One of the reasons why the US government had initially blacklisted Huawei was because they expressed their concerns about how by using Huawei’s technology, it would allow China to potentially spy on them. Are these fears unfounded, or was it an excuse for the US government to bargain for a better deal with China?
As it turns out, those fears weren’t completely unfounded. According to multiple reports from both the Washington Post and 38 North, it seems that Huawei had been instrumental in building North Korea’s Koryolink, which for those unfamiliar, is the country’s cellphone network.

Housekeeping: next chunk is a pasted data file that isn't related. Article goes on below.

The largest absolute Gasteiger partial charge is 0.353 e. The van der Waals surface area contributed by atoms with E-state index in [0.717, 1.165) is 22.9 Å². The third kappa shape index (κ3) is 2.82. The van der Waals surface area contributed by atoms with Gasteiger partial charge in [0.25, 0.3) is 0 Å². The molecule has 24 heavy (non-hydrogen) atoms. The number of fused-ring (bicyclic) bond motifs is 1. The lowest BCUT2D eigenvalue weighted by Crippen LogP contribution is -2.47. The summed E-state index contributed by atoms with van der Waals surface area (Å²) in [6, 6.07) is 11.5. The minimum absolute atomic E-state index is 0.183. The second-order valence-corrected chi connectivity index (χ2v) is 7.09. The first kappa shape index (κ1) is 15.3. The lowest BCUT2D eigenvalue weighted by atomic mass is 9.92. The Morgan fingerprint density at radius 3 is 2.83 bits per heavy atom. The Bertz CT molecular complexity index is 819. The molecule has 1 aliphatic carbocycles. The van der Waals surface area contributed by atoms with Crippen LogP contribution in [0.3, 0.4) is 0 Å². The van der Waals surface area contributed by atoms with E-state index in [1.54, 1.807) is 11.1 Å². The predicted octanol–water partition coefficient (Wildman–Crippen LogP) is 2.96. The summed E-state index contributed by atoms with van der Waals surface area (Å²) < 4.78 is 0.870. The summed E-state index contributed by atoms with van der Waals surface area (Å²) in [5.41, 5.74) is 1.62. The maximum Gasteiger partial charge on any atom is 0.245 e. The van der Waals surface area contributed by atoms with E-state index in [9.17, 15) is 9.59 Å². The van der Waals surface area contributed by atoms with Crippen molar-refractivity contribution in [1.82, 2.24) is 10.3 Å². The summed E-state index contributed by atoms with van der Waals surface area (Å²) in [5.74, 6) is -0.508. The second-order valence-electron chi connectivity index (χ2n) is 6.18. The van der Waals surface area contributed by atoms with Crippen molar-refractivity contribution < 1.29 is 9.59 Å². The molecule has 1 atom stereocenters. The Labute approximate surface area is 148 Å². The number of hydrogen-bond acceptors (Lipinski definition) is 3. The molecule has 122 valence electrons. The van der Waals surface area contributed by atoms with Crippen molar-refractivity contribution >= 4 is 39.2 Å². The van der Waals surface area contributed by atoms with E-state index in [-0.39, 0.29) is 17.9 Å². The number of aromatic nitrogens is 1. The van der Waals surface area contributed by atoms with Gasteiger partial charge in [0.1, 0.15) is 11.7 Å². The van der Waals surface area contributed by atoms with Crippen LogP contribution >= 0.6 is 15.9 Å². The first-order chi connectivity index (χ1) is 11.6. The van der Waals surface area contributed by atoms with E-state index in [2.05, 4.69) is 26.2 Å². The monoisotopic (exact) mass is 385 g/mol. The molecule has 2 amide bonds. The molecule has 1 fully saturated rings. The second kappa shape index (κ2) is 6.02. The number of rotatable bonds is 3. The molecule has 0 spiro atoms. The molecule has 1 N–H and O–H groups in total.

While Huawei building networks for other countries isn’t new, what stands out from this report is how the network actually allows the spying on its users. Through the network, it allowed the government to potentially spy on its people where they were able to pull all kinds of information, such as calls, text, data, and even faxes. It also allowed the country’s government elites to enjoy a greater degree of privacy where their calls were encrypted and could not be monitored.
In response to the reports, Huawei told the Washington Post that it “has no business presence” in North Korea. However, some have pointed out the use of past tense in Huawei’s statement, suggesting that while Huawei could have helped build the network, they are no longer doing business with the country, which would technically make their statement accurate.